I love the boat pages!  I've always wanted to build a boat!  We lived on a lake in Alaska when I was small, and my brothers and I played in our family's two small boats.  One was a very heavy thirteen-foot rowboat that my grandfather had built for Mom when she was in her teens; the other was a plywood flat-bottom boat, jon boat style.  (It leaked badly!)  We had a lot of fun with those.  Then my Dad, Grandpa, and a friend of theirs had a fishing boat at Homer for one season -- they just managed to break even, so they decided to get out while they were ahead and sold the Helen B.  When I went to college I went to Sheldon Jackson in Sitka (it recently had to shut down due to lack of funds) and we were often out in boats, or on the docks, or the beach.  I've thought about finding a boat I could afford to live on and going back to Southeast Alaska, but it would be difficult to keep goats and chickens on a boat, and maintenance is a major consideration....

What did they cover that umiak with?  It looks transparent?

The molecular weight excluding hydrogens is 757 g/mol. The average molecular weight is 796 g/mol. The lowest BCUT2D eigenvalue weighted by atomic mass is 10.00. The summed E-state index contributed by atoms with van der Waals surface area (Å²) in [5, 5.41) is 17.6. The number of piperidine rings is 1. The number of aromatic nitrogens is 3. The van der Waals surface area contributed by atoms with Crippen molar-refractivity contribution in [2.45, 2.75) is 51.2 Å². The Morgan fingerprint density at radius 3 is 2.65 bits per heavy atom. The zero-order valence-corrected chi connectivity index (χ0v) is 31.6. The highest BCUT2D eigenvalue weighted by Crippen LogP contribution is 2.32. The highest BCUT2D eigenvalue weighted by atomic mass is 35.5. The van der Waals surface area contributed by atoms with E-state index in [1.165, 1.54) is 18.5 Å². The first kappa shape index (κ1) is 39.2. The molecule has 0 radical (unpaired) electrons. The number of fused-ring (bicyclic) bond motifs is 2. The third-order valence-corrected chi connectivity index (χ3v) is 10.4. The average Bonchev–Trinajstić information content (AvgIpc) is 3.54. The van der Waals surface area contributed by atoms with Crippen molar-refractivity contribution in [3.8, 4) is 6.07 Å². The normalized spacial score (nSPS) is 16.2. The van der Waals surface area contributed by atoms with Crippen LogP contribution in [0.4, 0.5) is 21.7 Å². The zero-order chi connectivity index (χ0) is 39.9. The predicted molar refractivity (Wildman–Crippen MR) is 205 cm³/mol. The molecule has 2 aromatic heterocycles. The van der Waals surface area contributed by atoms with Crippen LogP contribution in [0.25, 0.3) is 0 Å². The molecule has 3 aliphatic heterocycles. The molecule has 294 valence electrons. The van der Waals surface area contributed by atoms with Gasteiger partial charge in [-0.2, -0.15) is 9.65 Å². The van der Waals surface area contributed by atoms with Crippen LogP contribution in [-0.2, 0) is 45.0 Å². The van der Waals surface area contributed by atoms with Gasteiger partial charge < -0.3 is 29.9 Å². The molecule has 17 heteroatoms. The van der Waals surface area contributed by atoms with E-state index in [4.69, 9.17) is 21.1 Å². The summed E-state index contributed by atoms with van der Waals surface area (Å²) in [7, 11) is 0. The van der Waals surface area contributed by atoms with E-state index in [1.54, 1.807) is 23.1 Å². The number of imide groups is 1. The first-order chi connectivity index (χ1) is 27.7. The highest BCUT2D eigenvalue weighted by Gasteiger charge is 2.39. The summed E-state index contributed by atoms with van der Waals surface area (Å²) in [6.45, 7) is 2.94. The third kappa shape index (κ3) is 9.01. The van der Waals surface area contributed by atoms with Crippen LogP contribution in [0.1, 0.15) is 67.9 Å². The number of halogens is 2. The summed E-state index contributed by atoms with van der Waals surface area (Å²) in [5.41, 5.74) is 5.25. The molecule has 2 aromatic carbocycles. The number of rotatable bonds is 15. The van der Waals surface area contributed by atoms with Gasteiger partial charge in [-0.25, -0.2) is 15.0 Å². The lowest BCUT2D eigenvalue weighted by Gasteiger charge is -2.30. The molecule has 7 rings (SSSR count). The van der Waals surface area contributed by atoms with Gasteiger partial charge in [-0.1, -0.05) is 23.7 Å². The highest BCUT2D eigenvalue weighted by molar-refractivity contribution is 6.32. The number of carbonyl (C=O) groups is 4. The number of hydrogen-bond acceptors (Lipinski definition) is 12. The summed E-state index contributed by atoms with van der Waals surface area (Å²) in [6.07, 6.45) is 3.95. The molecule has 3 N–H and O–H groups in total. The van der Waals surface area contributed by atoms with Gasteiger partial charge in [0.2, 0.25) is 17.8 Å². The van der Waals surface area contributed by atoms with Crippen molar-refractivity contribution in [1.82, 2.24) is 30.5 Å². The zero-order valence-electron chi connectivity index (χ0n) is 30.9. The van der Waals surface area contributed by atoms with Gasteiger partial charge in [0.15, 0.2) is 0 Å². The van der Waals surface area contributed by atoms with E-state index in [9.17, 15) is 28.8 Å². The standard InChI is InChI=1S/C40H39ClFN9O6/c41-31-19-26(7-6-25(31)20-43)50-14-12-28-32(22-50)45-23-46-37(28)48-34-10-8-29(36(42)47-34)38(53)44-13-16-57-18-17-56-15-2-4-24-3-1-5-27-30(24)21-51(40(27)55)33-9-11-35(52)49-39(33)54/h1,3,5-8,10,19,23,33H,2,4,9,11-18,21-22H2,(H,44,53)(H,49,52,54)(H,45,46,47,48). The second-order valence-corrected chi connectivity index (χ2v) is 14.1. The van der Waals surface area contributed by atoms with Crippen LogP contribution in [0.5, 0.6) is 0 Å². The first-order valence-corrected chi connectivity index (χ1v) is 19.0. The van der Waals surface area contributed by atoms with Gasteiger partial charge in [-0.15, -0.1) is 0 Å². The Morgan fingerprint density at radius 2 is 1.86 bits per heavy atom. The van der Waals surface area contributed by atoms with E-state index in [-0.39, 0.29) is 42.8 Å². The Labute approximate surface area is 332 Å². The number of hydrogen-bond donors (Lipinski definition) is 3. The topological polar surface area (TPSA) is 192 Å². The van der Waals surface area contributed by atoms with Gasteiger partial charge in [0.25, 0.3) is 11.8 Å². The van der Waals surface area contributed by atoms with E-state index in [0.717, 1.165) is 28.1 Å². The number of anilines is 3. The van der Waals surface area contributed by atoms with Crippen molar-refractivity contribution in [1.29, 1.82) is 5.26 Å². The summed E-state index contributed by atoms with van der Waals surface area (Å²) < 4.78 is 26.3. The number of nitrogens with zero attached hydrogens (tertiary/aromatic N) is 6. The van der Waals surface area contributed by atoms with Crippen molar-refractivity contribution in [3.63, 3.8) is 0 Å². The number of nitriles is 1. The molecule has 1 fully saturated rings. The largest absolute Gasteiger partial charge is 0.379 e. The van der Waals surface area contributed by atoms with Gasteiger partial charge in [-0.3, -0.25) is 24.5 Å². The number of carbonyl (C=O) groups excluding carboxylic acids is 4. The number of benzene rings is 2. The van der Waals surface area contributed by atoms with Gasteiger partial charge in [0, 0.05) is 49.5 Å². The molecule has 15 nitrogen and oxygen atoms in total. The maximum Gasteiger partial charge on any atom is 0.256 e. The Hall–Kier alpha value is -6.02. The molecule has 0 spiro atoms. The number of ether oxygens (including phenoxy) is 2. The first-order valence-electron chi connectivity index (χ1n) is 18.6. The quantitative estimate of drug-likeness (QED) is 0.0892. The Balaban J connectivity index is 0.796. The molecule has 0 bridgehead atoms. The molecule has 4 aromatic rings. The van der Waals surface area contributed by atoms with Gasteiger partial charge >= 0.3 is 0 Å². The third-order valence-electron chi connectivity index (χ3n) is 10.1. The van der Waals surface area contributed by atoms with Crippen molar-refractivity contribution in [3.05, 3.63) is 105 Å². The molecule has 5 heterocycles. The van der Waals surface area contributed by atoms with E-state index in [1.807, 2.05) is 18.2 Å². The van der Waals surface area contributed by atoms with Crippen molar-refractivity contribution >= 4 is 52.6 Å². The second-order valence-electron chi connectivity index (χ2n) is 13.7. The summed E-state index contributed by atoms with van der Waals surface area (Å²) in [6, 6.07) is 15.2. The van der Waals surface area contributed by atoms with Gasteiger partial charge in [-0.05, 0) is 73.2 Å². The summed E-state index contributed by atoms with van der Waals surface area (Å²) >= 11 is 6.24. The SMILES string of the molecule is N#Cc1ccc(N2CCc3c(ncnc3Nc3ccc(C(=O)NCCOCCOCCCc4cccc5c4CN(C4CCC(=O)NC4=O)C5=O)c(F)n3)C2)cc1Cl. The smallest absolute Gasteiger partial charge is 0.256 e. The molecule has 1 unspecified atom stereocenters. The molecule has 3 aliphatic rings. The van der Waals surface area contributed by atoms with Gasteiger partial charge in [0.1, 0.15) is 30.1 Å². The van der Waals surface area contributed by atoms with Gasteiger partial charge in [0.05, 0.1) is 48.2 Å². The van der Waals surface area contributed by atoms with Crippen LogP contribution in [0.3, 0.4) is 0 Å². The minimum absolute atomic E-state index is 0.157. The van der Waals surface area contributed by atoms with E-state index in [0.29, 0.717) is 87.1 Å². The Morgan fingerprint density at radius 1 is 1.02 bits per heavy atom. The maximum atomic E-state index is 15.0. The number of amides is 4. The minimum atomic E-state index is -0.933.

I mentioned in my earlier post the little pickup we lived out of for a few months.  The plywood box on the back of the pickup (on a flatbed) had a canvas roof.  I stretched the canvas over some bent aluminum electrical conduit, and fastened the edges by rolling them around pieces of lathe and screwing the lathe to the outside of the box.  Then I painted the whole thing with white paint.  I was hoping that the paint would make the canvas waterproof, but it still leaked if you touched the underside during a rain.  However, I drove about nine thousand miles that year with that box with the canvas roof, and at the end of it, the thing looked just as good as when we started.  I read somewhere that if kept painted, a canvas roof like that can last for a hundred years.  It would have to be insulated somehow, but I can see an entire structure being built like that.  More to think about, anyhow.

In your previous post, you suggested doing what I could right now to help the homeless -- I forgot to answer that in my reply, but we do what we can.  I'm a little cautious about it as we've been ripped off a few times doing it, but try to learn from each experience.  Some of them I feel sorry for as it's obvious that they have mental health issues.  Some make me angry as it's equally obvious that they've chosen to make a lifestyle of begging, often to support a drug or alcohol habit.